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Neuronal Control of LocomotionFrom Mollusc to Man$
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Grigori Orlovsky, T. G. Deliagina, and Sten Grillner

Print publication date: 1999

Print ISBN-13: 9780198524052

Published to Oxford Scholarship Online: March 2012

DOI: 10.1093/acprof:oso/9780198524052.001.0001

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Flying in the locust

Flying in the locust

(p.98) 7 Flying in the locust
Neuronal Control of Locomotion

G. N. Orlovsky

T. G. Deliagina

S. Grillner

Oxford University Press

This chapter focuses on flying patterns and its mechanism in locusts, which fly by rhythmically flapping their two pairs of wings. Locusts can develop high air speeds and can cover long distances. The four wings are attached to the thorax by wing hinges that allow the wing to rotate in a large range of angles. A cycle of wing oscillations consists of two parts – an upward movement and a downward movement, which are repeated at a frequency of about 20 Hz. During steady flying, the left and right wings in each pair oscillate synchronously. The hind pair of wings lags behind the front pair with about one-fifth of the cycle duration, however. The locust often starts to fly by jumping into the air. It is suggested that the movement of the animal relative to the air during the jump stimulates the wind receptors, which give rise to a reflex activation of the locomotor system. During flight, the locust maintains a definite body orientation in relation to the horizon and a definite direction of flight. The control system for spatial orientation is driven by visual and wind stimuli.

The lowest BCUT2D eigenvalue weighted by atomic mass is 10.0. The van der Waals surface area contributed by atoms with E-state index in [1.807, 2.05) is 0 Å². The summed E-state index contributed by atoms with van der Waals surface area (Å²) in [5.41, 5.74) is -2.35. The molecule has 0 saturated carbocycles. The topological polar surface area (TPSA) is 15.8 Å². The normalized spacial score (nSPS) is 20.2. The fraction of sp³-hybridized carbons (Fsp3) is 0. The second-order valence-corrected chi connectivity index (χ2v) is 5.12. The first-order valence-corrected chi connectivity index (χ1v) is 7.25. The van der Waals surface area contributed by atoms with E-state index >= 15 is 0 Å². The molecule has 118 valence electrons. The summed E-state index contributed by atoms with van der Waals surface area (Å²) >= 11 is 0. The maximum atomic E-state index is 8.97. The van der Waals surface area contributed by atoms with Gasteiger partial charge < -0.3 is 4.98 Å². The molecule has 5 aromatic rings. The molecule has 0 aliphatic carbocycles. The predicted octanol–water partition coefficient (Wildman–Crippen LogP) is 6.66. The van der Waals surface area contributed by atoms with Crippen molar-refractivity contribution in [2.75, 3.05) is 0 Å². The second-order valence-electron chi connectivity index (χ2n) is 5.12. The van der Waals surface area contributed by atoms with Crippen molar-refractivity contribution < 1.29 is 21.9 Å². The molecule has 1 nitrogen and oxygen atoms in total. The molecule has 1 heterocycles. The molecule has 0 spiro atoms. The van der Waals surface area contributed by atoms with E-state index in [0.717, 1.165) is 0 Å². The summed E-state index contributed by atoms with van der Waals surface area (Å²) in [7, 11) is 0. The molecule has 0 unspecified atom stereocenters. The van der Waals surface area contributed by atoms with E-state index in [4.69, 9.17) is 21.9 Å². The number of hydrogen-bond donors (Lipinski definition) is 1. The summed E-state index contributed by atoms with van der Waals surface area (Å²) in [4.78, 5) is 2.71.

Keywords:   flying, wing oscillation, locomotor system, locust, wind receptors

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